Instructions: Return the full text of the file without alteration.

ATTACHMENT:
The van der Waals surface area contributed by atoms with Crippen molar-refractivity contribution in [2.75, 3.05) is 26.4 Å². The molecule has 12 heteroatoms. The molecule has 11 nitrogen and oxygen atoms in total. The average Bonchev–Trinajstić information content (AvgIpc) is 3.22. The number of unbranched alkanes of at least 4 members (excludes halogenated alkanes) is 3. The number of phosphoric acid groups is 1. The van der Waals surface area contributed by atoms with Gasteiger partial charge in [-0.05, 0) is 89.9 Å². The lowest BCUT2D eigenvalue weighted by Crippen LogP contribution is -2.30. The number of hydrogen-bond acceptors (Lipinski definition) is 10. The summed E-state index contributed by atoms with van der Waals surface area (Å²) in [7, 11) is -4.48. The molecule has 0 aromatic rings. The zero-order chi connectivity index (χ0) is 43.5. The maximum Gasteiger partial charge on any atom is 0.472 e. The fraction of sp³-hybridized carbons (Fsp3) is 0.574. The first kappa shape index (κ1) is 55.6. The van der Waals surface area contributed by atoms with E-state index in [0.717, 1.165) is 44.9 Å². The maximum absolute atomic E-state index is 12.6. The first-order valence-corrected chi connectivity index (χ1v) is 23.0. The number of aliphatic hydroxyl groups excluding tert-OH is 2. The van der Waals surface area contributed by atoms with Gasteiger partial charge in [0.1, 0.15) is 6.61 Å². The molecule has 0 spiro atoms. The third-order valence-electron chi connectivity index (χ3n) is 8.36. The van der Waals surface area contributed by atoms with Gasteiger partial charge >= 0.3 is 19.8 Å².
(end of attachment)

The van der Waals surface area contributed by atoms with Crippen molar-refractivity contribution in [2.75, 3.05) is 26.4 Å². The molecule has 12 heteroatoms. The molecule has 11 nitrogen and oxygen atoms in total. The average Bonchev–Trinajstić information content (AvgIpc) is 3.22. The number of unbranched alkanes of at least 4 members (excludes halogenated alkanes) is 3. The number of phosphoric acid groups is 1. The van der Waals surface area contributed by atoms with Gasteiger partial charge in [-0.05, 0) is 89.9 Å². The lowest BCUT2D eigenvalue weighted by Crippen LogP contribution is -2.30. The number of hydrogen-bond acceptors (Lipinski definition) is 10. The summed E-state index contributed by atoms with van der Waals surface area (Å²) in [7, 11) is -4.48. The molecule has 0 aromatic rings. The zero-order chi connectivity index (χ0) is 43.5. The maximum Gasteiger partial charge on any atom is 0.472 e. The fraction of sp³-hybridized carbons (Fsp3) is 0.574. The first kappa shape index (κ1) is 55.6. The van der Waals surface area contributed by atoms with E-state index in [0.717, 1.165) is 44.9 Å². The maximum absolute atomic E-state index is 12.6. The first-order valence-corrected chi connectivity index (χ1v) is 23.0. The number of aliphatic hydroxyl groups excluding tert-OH is 2. The van der Waals surface area contributed by atoms with Gasteiger partial charge in [0.1, 0.15) is 6.61 Å². The molecule has 0 spiro atoms. The third-order valence-electron chi connectivity index (χ3n) is 8.36. The van der Waals surface area contributed by atoms with Gasteiger partial charge >= 0.3 is 19.8 Å².